It always feels a little silly to say your heart is breaking watching millionaires, but there are instances where if it didn’t you’ve become pure granite on the inside. In this case, it’s watching someone whose whole life has revolved around one thing having that one thing simply taken away from him, and I doubt there’s an amount of money in the world that can make one at peace with that. If you didn’t see Bryan Bickell after last night’s game, you may want to seclude yourself before watching:
[WATCH] An emotional Bryan Bickell spoke with the media following his first game back in Raleigh Thursday night: pic.twitter.com/mo2yP0vjtX
— Carolina Hurricanes (@NHLCanes) April 7, 2017
This blog spent a lot of time defending Bickell. Because when the dust settles, Bickell should be remembered as a class guy who scored three of the biggest goals in Hawks history. That’s right. Three of them. He started the comeback against the Wings in Game 5 with the opener. He scored the winner in the Game 6 comeback. And he scored the equalizer in Game 6 in Boston. You probably remember his near-psychotic scream after that one, most likely because you were screaming in the same fashion (and if you’re me, punching Killion in the head at the same time). All of these got overshadowed by goals and accomplishments that would come later, but those more revered goals don’t happen without Bickell providing the platform (he also got himself an OT winner in Game 1 against the Wild, on an assist from Stalberg, if you really want to bake your noodle).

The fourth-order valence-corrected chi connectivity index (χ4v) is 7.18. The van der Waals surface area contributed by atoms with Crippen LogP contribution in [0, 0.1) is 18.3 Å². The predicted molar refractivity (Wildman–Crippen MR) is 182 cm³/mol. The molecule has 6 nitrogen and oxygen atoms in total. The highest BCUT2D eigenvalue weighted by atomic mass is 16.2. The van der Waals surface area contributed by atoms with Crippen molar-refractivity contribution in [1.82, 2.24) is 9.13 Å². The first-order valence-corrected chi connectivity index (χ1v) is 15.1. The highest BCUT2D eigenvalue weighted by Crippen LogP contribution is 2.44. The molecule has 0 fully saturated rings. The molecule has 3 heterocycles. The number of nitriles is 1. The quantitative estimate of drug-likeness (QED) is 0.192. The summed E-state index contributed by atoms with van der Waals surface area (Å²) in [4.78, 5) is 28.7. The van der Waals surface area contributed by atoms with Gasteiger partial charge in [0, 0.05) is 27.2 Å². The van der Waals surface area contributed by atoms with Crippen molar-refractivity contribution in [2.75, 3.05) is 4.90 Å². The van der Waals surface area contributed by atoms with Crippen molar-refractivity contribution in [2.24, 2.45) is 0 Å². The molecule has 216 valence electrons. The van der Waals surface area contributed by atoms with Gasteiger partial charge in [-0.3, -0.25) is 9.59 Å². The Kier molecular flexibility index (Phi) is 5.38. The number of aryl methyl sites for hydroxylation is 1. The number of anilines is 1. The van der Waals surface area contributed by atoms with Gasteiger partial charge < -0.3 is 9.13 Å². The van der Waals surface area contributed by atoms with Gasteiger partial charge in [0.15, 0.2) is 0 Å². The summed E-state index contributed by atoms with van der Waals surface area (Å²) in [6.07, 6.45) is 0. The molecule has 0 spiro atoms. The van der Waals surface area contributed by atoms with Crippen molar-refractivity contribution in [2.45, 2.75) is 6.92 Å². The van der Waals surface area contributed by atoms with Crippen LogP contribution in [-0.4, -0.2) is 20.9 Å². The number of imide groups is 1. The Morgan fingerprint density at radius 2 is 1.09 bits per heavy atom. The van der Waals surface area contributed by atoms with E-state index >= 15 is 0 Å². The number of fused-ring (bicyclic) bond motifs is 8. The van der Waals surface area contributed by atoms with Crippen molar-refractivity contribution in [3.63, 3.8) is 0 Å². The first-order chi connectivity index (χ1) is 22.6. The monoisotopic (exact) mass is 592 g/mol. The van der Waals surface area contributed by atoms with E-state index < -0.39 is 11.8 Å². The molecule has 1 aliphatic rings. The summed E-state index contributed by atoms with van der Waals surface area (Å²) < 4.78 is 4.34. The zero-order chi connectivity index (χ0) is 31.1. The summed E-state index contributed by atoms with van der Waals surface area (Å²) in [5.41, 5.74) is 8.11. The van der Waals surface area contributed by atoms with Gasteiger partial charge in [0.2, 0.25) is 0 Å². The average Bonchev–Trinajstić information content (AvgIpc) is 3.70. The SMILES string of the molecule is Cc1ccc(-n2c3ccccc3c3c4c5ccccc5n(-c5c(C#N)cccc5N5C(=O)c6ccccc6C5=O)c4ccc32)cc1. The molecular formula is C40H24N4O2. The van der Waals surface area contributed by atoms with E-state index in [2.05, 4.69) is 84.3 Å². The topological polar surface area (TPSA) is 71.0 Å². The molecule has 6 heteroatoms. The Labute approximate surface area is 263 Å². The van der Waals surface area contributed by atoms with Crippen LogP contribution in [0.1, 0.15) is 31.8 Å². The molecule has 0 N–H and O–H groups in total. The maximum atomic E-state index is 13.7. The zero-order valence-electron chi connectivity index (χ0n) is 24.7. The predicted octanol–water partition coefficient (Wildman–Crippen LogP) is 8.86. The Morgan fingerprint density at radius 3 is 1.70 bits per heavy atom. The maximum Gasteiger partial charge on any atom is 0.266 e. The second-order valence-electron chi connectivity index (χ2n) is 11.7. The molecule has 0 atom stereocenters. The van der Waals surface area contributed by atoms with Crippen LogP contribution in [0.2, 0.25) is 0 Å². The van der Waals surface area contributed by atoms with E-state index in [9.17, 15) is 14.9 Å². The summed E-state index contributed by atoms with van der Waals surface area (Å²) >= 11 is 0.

It’s also forgotten before that 2013 campaign, Bickell was really good in the playoffs in ’11 and ’12, just for losing efforts. He gutted out as much as he could against the Canucks before the ligaments that were slashed by a skate crawled up into his elbow after Game 6. He won Game 2 against the Yotes. And you know, he was pretty good in 2014 too, when his body first started to give out on him, with seven goals in 19 games that year.
Most of the ire toward Bicks was simply because he signed a contract that was offered to him. He didn’t hold out. He didn’t make demands. He was offered it mere days after the ’13 win. What was he supposed to do? Booing players simply because of their paycheck has never and will never be fair. It’s not like Bicks ever stopped trying. His knee just started to deteriorate, and now we know there was a hell of a lot more than that going south on him.
We know sports is a strange world, although how much we should just accept that is a struggle we will never get an answer to. In a town where masses of fans have rushed to defend the indefensible, Bickell got more shit than most players here when we pretty much know he’s one of the best people to grace the Westside Hockey Club in recent years. He saved pit bulls. Every member of the media who covered the Hawks raved about what a dream Bickell was to deal with. And again, his only crime was earning a big paycheck and having his body betray him.
If this is it for Bicks, I will remember the goals in Game 6 vs. the Wings and Bruins of course. But it’s that one in Game 5 that sticks out most to me. Remember how panicked we all were when the Hawks were down 3-1 (well, we weren’t but we certainly weren’t at ease either). I remember walking into the building that night and shocked at how many fans had dumped their tickets to Wings fans that night, terrified of seeing it all end at the hands of The Red Menace once again. Contrasted with there being probably 70% less Wings fans in the building for Game 7. The opening of that game was back and forth, and it didn’t settle the nerves at all. But when Bicks slammed home that rebound, I literally leapt out of my seat, and screamed loud enough for all the Wings fans around me to be a little frightened. Even though Detroit would tie that game, for some reason I knew that Bickell opening the scoring meant things were going to be all right. We could breathe again.
The road ahead for Bickell isn’t going to be easy. The man certainly deserves a break or two. And sometime next season, he should be brought back to the United Center to get the ovation he never really got after 2013. And it shouldn’t be out of sympathy or pity. It should be out of genuine appreciation for the things he did on and off the ice. I look forward to that night.